LLWU_PE1 = 0x00;
  LLWU_PE2 = LLWU_PE2_WUPE7(0x03) | LLWU_PE2_WUPE6(0x03);
  LLWU_PE3 = 0x00;
  LLWU_PE4 = 0x00; 

 

Since the LLWU pin sources work as GPIO interrupts, the propper ports in the MCU must be configured. Following code shows howthese pins are configured in the MCU.

 

  /* PORTA_PCR18: ISF=0,MUX=1 */
  PORTA_PCR18 = (uint32_t)((PORTA_PCR18 & (uint32_t)~(uint32_t)(
                                                                PORT_PCR_ISF_MASK |
                                                                  PORT_PCR_MUX(0x06)
                                                                    )) | (uint32_t)(
                                                                                    PORT_PCR_MUX(0x01)
                                                                                      ));
  PORTA_PCR19 = (uint32_t)((PORTA_PCR19 & (uint32_t)~(uint32_t)(
                                                                PORT_PCR_ISF_MASK |
                                                                  PORT_PCR_MUX(0x06)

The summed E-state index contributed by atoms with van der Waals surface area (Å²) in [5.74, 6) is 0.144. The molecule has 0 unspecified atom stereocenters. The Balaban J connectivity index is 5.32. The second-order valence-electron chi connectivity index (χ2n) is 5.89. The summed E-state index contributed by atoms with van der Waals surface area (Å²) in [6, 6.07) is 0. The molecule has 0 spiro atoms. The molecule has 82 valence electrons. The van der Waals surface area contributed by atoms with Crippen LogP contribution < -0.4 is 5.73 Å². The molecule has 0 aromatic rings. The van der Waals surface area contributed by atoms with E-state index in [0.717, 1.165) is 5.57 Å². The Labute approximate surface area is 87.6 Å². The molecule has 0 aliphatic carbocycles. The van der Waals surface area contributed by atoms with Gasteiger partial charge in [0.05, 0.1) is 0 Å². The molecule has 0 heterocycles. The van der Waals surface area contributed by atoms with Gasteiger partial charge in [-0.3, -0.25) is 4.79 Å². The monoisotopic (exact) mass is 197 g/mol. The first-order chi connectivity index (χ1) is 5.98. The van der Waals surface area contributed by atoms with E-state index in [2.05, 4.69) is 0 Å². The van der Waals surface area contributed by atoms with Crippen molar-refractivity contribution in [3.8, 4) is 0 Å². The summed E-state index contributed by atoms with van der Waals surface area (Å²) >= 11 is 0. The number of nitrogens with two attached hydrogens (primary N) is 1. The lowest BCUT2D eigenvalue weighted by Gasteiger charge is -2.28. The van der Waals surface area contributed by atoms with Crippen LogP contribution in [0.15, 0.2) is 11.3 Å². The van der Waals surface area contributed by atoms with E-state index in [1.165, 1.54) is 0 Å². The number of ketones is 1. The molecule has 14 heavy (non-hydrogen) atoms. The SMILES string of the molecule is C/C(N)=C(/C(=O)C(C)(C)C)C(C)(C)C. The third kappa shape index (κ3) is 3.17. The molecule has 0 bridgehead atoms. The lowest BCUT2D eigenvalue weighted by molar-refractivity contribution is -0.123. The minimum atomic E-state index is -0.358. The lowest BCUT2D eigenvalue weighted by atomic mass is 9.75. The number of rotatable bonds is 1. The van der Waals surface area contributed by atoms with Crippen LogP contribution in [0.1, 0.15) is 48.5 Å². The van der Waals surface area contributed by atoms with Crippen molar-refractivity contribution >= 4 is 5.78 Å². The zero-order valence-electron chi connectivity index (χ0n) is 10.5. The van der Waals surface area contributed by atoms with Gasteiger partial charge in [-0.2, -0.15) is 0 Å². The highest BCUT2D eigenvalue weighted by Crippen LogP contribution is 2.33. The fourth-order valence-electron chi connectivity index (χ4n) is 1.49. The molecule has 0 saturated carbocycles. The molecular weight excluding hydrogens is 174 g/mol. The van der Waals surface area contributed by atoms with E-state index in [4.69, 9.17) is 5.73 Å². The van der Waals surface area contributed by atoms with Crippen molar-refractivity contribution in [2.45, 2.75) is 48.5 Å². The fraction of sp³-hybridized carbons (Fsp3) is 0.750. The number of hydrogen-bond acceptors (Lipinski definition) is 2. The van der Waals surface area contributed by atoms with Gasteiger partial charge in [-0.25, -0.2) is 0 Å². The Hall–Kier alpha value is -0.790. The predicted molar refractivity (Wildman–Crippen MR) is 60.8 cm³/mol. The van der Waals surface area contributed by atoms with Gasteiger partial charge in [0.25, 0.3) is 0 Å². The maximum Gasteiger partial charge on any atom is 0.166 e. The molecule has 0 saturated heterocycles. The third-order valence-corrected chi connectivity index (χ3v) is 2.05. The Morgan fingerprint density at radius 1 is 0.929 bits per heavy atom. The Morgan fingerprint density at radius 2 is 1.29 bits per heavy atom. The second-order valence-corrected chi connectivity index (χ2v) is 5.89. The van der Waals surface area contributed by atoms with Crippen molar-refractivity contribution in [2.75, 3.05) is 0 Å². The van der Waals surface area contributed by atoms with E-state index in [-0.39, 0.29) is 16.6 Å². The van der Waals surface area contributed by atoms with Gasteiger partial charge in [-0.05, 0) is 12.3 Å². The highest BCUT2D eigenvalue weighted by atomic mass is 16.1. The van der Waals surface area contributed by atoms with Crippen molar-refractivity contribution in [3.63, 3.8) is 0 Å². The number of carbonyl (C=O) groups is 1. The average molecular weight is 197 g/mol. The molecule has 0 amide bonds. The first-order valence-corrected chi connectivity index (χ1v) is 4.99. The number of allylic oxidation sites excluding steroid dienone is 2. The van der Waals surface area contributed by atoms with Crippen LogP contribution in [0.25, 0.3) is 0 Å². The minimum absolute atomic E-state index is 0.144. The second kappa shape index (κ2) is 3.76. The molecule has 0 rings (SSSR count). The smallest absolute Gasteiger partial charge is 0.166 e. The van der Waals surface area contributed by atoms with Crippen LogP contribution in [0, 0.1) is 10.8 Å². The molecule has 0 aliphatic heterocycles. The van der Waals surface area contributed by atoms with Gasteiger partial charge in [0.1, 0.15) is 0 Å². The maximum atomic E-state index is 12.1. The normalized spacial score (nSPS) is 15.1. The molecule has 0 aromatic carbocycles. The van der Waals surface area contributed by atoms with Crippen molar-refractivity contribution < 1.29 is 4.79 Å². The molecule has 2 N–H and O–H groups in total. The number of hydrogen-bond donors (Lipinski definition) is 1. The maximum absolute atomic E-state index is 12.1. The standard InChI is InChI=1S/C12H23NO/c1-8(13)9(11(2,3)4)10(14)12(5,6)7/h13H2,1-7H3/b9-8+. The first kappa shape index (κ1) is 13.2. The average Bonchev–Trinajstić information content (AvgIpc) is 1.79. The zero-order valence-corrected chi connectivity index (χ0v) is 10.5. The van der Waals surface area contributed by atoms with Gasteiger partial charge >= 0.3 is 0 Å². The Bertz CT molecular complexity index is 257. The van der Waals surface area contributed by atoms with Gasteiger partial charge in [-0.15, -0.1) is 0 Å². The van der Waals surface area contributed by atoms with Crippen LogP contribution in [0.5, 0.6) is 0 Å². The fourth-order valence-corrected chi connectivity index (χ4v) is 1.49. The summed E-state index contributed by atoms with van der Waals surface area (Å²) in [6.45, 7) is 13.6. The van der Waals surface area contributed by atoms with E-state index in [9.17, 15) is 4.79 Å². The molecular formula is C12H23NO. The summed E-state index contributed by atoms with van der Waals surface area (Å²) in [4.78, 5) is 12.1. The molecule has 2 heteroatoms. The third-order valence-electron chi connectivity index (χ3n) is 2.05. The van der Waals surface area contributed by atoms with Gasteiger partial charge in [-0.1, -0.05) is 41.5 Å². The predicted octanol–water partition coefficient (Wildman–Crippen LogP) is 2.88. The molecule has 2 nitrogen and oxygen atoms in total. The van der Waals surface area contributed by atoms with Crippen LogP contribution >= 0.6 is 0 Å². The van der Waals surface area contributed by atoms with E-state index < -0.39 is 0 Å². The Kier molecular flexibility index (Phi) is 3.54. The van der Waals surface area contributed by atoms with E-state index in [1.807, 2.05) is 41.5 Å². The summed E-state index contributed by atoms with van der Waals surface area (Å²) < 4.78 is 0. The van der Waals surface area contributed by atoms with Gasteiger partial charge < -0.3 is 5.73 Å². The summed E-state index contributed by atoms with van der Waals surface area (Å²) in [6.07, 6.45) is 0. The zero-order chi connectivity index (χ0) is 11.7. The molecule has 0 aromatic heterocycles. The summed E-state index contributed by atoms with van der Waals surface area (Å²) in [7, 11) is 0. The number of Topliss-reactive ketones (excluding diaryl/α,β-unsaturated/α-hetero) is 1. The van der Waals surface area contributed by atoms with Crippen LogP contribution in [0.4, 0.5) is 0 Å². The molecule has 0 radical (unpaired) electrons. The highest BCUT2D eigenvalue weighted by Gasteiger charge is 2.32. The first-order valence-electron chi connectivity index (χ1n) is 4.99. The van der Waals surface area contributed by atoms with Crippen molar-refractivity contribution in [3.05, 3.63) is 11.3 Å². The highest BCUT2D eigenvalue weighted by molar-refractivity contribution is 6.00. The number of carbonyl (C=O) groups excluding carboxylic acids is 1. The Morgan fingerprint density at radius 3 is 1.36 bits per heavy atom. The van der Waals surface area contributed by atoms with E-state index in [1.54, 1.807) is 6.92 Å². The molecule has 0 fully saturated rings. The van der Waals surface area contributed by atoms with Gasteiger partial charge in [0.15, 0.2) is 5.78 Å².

)) | (uint32_t)(
                                                                                    PORT_PCR_MUX(0x01)
                                                                                      ));

 

Once the pins have been defined, it is neccesary to configure them as Keyboard inputs for the Power Lib. Go to "PWRLib.h" and find the next define:

 

#define  gPWRLib_LLWU_KeyboardFlagMask_c (gPWRLib_LLWU_WakeupPin_PTA18_c | gPWRLib_LLWU_WakeupPin_PTA19_c )

 

In this define you must place the pins that were configured previously as wakeup sources.

 

Using Low Power in the Project

 

When you define "cPWR_UsePowerDownMode"  in app_preinclude.h, it automatically creates a task in "ApplMain.c" called "App_Idle_Task". When executed by the OS scheduler, this task verifies if the device can go to sleep. This statement is always false unless the next function is called.